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Seasonal observations of the Master Gardeners
Flowers
Comments:
by Launa Herrmann
on August 28, 2018 at 2:27 PM
Awe, Betty, enjoyed the post. I remember fondly my first forkful of Gooseberry Pie as a young girl "at Grandma's house." You're so right it's an acquired taste, and was a familiar delicacy for mid-west farm families who savored each wild berry they picked for those pies. They had plenty of thorn scratches on their arms to show for their efforts. Of course, I think they probably dumped a pound of sugar into each pie.
by Lynn Starrs
on January 19, 2019 at 4:32 AM
I have a question and a comment. I have a monster of a physalis peruviana in my yard. Do I prune it? My comment is in response to the gooseberry pie comment. That is a different plant entirely. The gooseberry you are thinking of is often native and thorny, and produces very small fruit (Ribes spp.) https://en.wikipedia.org/wiki/Ribes_roezlii. The Cape gooseberry is more like a tomatillo in flavor and looks (but much sweeter). It would make a savory pie, like a pot pie. It has no thorns. The name "cape gooseberry" is confusing to those of us in gooseberry regions. Another name is "ground cherry," and I like it a lot better. Still want to know if I should prune it!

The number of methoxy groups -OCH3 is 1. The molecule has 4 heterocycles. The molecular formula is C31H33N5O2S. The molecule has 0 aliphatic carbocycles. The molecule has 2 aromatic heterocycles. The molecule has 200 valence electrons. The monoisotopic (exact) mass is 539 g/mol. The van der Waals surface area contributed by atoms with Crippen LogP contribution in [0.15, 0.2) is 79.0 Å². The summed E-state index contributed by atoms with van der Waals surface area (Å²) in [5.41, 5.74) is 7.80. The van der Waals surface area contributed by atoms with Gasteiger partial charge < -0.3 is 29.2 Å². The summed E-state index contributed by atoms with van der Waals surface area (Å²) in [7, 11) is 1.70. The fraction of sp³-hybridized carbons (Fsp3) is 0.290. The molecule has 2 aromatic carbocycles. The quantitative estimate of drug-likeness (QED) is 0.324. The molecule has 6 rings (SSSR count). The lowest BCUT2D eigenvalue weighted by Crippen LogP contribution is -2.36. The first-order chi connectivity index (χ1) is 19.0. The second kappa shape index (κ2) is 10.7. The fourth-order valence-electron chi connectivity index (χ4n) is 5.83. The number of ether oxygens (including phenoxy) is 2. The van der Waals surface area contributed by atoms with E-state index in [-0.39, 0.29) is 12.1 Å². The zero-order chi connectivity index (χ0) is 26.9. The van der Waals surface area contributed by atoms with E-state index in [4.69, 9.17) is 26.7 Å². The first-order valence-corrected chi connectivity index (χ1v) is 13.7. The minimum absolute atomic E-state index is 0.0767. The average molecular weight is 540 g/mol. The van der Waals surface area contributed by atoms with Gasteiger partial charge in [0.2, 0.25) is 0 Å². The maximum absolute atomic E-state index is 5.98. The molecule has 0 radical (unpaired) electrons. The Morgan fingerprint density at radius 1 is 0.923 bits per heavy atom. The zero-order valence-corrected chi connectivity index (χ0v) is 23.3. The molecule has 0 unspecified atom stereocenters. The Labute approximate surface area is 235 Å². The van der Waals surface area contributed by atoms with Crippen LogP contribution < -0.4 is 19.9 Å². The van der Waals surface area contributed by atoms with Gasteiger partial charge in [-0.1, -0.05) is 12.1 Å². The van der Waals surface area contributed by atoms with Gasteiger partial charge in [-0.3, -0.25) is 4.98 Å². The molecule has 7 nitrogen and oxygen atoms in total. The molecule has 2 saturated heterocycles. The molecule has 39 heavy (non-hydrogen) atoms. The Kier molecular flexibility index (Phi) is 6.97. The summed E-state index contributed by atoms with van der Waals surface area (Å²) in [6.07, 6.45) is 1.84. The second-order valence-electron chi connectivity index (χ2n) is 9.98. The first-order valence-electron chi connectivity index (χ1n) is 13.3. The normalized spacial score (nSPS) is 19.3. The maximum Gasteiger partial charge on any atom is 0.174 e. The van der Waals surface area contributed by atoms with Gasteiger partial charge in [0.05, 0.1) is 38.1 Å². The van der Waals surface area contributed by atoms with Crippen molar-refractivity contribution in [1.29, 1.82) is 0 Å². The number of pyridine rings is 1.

by Paula
on March 17, 2020 at 9:40 PM
Lynne, I was with you until you stated they had a flavor like a tomatillo and would make a savory pie. I've never had a cape gooseberry that tasted anything like a tomatillo. Granted, I have never had a RIPE tomatillo; they've all been cooked into a sauce while still green. But I've had green cape gooseberries and they didn't taste like a green tomatillo. As for a savory pie, that just sounds bad! They're very sweet, they just have an accompanying taste of also being tart. So now I have to wonder what fruit YOU'RE referring to.
 
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